Mark Herrmann Newsday columnist Mark Herrmann

Herrmann has covered the Mets and Yankees since 1988, and has been Newsday’s national golf writer since 2002.

This is how it works sometimes in playoff hockey, at least in the frustrating world of Islanders playoff hockey: A big question mark turns out to be the one rock of strength. Anyone who wondered if Thomas Greiss could get up to speed in the postseason ought to wonder if the rest of the team can catch up to him.

A goalie who never had started in the NHL playoffs before last week was the best Islander on the ice from start to finish last night in Game 4, which became another lost opportunity. True, he did allow the winning goal by an unlikely source, defenseman Alex Petrovic, at 9:25 of the third period. But it would not have been a 2-1 nail-biter had Greiss not kept them in it during a lackluster first period.

Jack Capuano admitted that the first 20 minutes of the loss to the Panthers were perhaps the worst the Islanders have played all year, and you have to ask yourself how that can happen. The team had support from a frenzied crowd at Barclays Center. It had all the motivation, too, with a chance to take win successive playoff games for the first time since 2002 and move closer to winning a series for the first time since 1993.

Still, at the start of the game, there was not much there, other than the man who had been signed to be a backup goalie and has wound up being The Man after starting goalie Jaroslav Halak went down with an injury.

“I think we’re confident. We didn’t play a bad game today,” Greiss said after having made 27 saves and been named No. 2 star of the game [Petrovic was No. 1]. “We just need a little energy and push back . . . I think we just have to be more aggressive, play more in their end, it makes life easier on our defensive end.”

Greiss withstood Jonathan Huberdeau barreling in on a breakaway in the second period, crashing into his pads and knocking the puck into the net. The goal was disallowed. He allowed a power-play goal, as did his Panthers counterpart, Roberto Luongo. Of the winning shot, with 10:35 left, Greiss said: “A couple of guys went down in front of me. I picked it up late.”

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It happens. When you are a goalie, you play on because you have to be ready for anything. Goaltending remains an open question in this series, what with Luongo being 37 and 17 years removed from a stellar 43-save career debut for the Islanders. But if Greiss can play two or three more games like he did Wednesday night, it should be enough for his team to win.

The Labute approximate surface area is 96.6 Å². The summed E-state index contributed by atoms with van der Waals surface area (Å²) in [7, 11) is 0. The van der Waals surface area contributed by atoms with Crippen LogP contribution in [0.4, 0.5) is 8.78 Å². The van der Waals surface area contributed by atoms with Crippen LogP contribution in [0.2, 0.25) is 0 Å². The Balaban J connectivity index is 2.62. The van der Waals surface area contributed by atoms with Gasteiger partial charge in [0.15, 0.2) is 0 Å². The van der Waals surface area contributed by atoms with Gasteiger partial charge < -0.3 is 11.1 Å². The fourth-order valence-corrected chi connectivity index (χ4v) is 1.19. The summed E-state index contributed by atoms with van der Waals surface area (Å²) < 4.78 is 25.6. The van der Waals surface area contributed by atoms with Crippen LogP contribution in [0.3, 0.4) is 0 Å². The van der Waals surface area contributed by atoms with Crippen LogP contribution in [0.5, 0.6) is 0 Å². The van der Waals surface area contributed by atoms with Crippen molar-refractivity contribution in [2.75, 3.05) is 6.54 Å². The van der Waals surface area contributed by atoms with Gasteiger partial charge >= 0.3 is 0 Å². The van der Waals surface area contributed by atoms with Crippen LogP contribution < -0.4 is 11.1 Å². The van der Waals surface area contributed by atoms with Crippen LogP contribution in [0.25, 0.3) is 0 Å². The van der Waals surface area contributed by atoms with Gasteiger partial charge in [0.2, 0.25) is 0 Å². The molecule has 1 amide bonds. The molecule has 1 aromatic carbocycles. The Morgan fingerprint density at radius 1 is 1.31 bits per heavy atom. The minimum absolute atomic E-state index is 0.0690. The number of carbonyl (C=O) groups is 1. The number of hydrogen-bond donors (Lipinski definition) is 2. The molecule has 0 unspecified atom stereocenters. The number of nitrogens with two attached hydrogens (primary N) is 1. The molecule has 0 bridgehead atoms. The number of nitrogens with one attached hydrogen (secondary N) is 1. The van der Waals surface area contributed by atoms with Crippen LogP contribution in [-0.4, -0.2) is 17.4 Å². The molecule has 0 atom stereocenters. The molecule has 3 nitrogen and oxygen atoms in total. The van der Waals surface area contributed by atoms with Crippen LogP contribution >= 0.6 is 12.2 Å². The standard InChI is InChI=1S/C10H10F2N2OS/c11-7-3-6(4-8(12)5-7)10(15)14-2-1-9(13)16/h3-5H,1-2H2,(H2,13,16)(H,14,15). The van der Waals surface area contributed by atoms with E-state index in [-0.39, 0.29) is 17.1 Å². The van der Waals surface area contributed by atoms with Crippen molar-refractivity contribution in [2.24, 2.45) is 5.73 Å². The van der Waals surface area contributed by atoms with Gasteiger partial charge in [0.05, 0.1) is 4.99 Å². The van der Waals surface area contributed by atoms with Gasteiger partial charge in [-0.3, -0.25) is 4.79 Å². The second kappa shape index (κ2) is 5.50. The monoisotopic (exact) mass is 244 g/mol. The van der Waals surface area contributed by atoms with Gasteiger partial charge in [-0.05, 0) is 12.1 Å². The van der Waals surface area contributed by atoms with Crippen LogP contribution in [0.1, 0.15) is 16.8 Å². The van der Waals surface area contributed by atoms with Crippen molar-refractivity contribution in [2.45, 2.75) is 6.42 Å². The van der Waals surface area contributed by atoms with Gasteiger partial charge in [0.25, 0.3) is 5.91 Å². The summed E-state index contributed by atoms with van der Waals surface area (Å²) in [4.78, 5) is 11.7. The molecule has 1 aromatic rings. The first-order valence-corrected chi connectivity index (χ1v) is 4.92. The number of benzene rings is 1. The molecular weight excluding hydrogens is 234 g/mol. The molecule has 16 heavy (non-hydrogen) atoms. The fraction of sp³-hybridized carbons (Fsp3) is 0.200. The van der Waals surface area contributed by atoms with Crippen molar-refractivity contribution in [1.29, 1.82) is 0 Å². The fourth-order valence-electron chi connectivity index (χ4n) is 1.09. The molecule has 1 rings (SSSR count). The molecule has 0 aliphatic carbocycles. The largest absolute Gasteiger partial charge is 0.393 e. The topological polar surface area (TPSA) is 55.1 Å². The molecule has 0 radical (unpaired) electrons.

He sounded calm afterward, embracing the challenge rather than regretting a lost opportunity. “I enjoy playing hockey, I do my best,” he said. “That’s all I can control. That’s all I worry about.”

Greiss made huge saves this season even when the Islanders weren’t playing. After the Jan. 23 blizzard and the postponement of a game against the Flyers, he went with his wife to Home Depot, bought a tow rope and freed many Long Island motorists from hopeless snow banks. So he is a good soul.

But he has grit, too. Capuano likes his goalie’s competitiveness and fitness, saying the latter is the best he has seen in a goaltender. These are not the old days, when Al Arbour reportedly ordered Billy Smith to ride the stationary bike in the locker room and Smith predictably bristled, saying, “Hey Al, what do you want, a goaltender or somebody who can win the Tour de France?”

In those days, though, the goalie’s intensity was matched by firepower up front. The Islanders who took the ice in a raucous arena Wednesday night couldn’t match the fire in the fans’ voices or the goalie’s heart. After this game, there were many new questions to answer.